How often do we justify our stockpiles of stuff by thinking we’ll need them for a rainy day? Do we ever really resort to using them?
Chances are, if you’re like me, you use the same few things over and over, neglecting other things because you simply don’t like them as much or don’t really have a need for them because you have other things that you like better. You have your favorite clothes, so you wear those the most, leaving the “not-so-loved” clothes in the back of the closet for laundry day or in hopes that you might find something cute to wear it with later, magically transforming it into a more beloved item.
But what if we were to only hold on to, only choose to keep, the things that we really need? I’m not talking about the bare essentials, because I believe that we also ought to keep things that inspire us, not just things that have practical uses in our everyday lives. But I am talking about seriously reducing the number of things we have, eliminating the excess.
What if we were to let go of the fear of not having enough and just hold on to the things that are truly loved by us? I think we would feel free, able to go where we want and do as we please without excess baggage weighing us down. We would likely be more content with what we have if all we had was things that we believe are beautiful and useful, no longer hidden behind and beneath things that are of lesser value to us.
As I’ve begun packing for our move, I’ve questioned whether I want to keep some of the things I currently have. If it’s not worth it for me to have to pack it up (carefully, if it’s fragile, which takes extra effort) now, unpack it later, and find a new home for it, then I know I need to get rid of it. “Move it or lose it” has become a bit of a mantra for me.
The same concept applies when traveling; if you don’t want to carry it with you, you shouldn’t be taking it. If you feel like the space a particular item takes up could be better filled with something more useful, special, or beautiful, then that item isn’t worth taking. And if you can live without it for a trip, you might want to consider whether you can just live without it entirely.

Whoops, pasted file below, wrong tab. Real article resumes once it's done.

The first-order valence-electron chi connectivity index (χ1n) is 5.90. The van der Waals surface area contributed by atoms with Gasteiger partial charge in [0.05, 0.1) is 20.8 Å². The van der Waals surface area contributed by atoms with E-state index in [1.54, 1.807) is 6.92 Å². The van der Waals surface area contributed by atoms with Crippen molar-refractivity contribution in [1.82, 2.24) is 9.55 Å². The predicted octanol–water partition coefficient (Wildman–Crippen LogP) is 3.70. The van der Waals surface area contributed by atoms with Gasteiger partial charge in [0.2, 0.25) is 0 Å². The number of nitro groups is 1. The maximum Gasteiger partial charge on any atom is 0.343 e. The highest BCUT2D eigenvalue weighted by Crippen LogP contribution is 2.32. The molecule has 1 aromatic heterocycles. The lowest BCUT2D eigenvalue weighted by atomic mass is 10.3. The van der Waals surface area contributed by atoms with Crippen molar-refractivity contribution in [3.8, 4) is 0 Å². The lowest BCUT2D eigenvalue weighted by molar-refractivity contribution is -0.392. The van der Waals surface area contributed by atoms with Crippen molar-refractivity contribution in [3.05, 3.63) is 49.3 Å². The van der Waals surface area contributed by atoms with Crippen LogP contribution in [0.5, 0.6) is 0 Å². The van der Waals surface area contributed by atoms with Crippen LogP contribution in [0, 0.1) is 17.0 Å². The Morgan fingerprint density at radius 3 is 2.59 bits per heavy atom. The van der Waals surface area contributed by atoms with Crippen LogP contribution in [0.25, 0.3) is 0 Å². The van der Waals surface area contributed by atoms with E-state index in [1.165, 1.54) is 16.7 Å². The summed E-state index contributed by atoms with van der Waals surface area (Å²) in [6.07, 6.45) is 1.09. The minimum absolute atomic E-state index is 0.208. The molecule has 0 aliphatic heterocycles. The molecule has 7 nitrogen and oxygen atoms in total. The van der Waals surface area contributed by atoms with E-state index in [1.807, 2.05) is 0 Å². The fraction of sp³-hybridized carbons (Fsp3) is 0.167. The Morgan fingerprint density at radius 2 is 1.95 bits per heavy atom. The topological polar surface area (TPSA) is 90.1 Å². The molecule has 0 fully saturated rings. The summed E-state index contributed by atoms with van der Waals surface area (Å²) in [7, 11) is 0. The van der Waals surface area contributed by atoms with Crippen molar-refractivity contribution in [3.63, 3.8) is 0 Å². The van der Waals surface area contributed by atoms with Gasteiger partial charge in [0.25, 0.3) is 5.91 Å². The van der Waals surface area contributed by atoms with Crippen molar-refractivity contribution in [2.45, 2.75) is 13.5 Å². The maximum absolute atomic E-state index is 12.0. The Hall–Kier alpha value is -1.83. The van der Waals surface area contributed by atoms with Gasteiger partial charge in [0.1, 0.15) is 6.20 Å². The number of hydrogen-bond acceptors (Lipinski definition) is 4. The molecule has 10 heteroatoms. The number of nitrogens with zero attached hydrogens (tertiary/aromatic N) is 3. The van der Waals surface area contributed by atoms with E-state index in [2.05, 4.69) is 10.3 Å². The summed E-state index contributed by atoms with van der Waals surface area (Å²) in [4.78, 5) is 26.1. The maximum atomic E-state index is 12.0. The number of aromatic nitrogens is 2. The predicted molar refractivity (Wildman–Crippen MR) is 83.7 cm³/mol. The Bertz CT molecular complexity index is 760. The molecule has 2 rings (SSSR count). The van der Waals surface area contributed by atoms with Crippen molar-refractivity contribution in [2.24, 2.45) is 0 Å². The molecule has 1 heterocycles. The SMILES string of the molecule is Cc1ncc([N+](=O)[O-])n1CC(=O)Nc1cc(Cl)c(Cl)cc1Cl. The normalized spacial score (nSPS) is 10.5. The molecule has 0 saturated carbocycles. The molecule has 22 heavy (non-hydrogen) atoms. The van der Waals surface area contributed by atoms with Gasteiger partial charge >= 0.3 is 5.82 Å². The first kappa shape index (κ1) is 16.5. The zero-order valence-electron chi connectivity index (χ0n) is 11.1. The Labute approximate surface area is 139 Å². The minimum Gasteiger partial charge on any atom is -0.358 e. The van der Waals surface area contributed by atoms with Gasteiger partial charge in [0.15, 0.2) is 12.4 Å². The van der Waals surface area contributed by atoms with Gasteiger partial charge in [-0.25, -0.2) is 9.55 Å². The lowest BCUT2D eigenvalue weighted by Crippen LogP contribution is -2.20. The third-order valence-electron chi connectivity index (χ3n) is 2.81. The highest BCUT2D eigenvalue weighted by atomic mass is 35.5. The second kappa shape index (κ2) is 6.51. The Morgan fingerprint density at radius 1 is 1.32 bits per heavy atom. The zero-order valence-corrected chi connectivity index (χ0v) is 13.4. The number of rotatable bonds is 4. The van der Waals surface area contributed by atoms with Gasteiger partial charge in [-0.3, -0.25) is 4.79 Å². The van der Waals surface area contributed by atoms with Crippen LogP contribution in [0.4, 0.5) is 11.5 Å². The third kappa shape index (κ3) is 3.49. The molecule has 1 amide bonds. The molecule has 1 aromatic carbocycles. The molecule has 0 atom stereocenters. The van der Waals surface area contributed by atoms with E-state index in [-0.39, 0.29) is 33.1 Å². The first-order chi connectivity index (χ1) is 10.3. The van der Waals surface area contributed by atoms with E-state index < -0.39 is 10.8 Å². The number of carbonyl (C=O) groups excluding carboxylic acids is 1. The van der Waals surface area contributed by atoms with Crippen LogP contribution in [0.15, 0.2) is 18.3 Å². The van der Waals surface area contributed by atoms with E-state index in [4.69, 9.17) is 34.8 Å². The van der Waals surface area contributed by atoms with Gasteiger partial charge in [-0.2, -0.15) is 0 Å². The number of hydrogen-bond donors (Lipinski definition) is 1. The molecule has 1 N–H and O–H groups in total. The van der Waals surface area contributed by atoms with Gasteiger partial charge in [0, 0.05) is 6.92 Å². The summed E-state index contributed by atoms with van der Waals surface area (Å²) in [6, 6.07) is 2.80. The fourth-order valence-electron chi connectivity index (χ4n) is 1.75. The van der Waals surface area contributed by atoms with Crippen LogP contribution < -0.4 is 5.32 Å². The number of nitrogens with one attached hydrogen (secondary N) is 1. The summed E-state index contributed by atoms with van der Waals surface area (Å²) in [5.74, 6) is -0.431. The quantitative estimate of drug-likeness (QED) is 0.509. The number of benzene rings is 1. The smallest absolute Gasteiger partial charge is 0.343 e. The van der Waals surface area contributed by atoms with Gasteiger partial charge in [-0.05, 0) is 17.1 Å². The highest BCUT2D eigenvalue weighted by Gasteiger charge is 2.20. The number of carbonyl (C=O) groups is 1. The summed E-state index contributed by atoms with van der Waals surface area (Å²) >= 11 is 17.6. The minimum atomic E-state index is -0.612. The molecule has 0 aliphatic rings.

I know I felt odd about that concept when I was in college. Because I went to school a few hours away from home, I only took what I could fit in my dorm room (and later, my room in a rented house). That being said, I left behind a considerable amount of stuff at my parents’ house. After graduating and moving back in with my parents, I realized I had effectively accumulated two whole bedrooms’ worth of stuff, and I still only had one bedroom to store it in.
I had to find a way to sort through my belongings and get rid of the excess in order to better appreciate what was most important. I had to get rid of duplicates and rarely- or never-used items, which sometimes felt really difficult. But when I was able to find a home for everything I chose to keep, it was much more comfortable than staring at piles of boxes of things I didn’t have room to store because there was just too much.
Since then, I’ve continued thinking critically about my possessions, more so in some seasons of life than in others, but I have been paying more attention to what I keep and why.
I’m not saying I’ve got this whole thing down. I keep revisiting the idea of minimalism and trying to apply the idea of simplicity to my home and my life. I hope that I can continue moving forward toward a life that feels like a Goldilocks kind of “just right,” between having far too much and getting rid of everything. And if you choose to join me in this adventure, I hope you find your own sweet spot!
The Spiritual Discipline of Traveling Light by Tsh Oxenreider